teachers polled thought their school grounds were drug-free, compared
to only 34 percent of students. Only 5 percent of principals thought
students drank alcohol on school grounds, but 33 percent of students
at the same schools saw it differently.

In a survey of principals and guidance counselors at Pennfield, Harper
Creek, Lakeview and Battle Creek Public schools, school officials
noted that drugs and alcohol were not a major problem on campus - but
preventing student substance abuse was high on their list of priorities.

According to officials at Pennfield, Harper Creek, Lakeview and Battle
Creek Public schools, a combination of anti-drug lessons are built
into health curriculum, drug programming and regular assemblies
related to substance abuse.

Some of the programs employed locally are: DARE, Legacy of Hope, Wise
Choices, Plant the Promise, Drug Resistance Team, Where Everybody
Belongs, Great Choices, Teen Heart, Red Ribbon Week and Above the Influence.

Having a variety of programs is important, local school officials
agreed, because it can reach more students and can help the message
not seem monotonous.

"Youth and teens learn by being exposed to a variety of messages and
by becoming advocates, helping others and telling the story," said
Wendy Meyer, communications coordinator for the Lakeview School
District. "The more exposure they have to these messages and the more
opportunities we give them to become advocates themselves, the greater
the chance they have of developing healthy habits and making good choices."


But to get the right program, school officials need to first know what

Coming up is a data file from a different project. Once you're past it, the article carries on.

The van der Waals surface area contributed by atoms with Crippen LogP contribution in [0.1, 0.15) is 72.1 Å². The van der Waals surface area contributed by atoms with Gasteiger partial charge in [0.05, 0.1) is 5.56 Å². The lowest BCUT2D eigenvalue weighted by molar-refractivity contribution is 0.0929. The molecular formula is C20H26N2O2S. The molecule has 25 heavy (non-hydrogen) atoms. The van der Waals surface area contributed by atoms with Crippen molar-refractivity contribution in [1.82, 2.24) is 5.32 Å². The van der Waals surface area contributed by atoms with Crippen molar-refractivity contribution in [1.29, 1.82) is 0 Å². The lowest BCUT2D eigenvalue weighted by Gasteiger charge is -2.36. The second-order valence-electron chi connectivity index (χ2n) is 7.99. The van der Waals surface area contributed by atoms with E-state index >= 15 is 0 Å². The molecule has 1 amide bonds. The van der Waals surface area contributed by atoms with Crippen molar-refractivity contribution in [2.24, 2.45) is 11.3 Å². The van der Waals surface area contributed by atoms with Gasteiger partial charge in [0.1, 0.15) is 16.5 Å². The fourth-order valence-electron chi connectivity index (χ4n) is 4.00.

their students need, said Brown. Her classmates agreed.

"It's a lot different out here than they realize. There is a lot of
pressure," said Stephanie Salazar, 18, a senior at Battle Creek
Central High School. "Some of the ways they tell you to say no, or the
reasons they give you not to do it, they don't really apply anymore."

For students, that can include giving them a real-life reason that
drugs can specifically hurt them. Central sophomore Billy Vines, 16,
and 14-year-old freshman Khilon Samuel said for them, knowing how
drugs can mess up their athletics was a major factor in their
decisions to abstain.

"Like, learning how much smoking messes up my lungs and my breathing,"
Samuel said. "I'm an athlete and I just can't have that."

Amy Bridges, a counselor at W.K. Kellogg Middle School, said assessing
programming and finding a good fit is key to finding success.

"I believe we are working diligently to educate and provide as many
prevention programs and strategies as possible to influence students
to refrain from risky behaviors," Bridges said. "We are always looking
for effective programming which targets helping students remain
healthy and teaching youth to make good choices."

Students polled at Central said some of the more effective programs
have been those with the most "direct hit," such as assemblies in
which former alcoholics, drug addicts and gang members speak to
students about their experiences.

"I think schools are doing OK, but they should do more, because there
are a lot of kids getting caught up," Brown said. "We need a message
that is gonna hit us hard and make us stop and think. Whatever it takes."
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MAP posted-by: Larry Seguin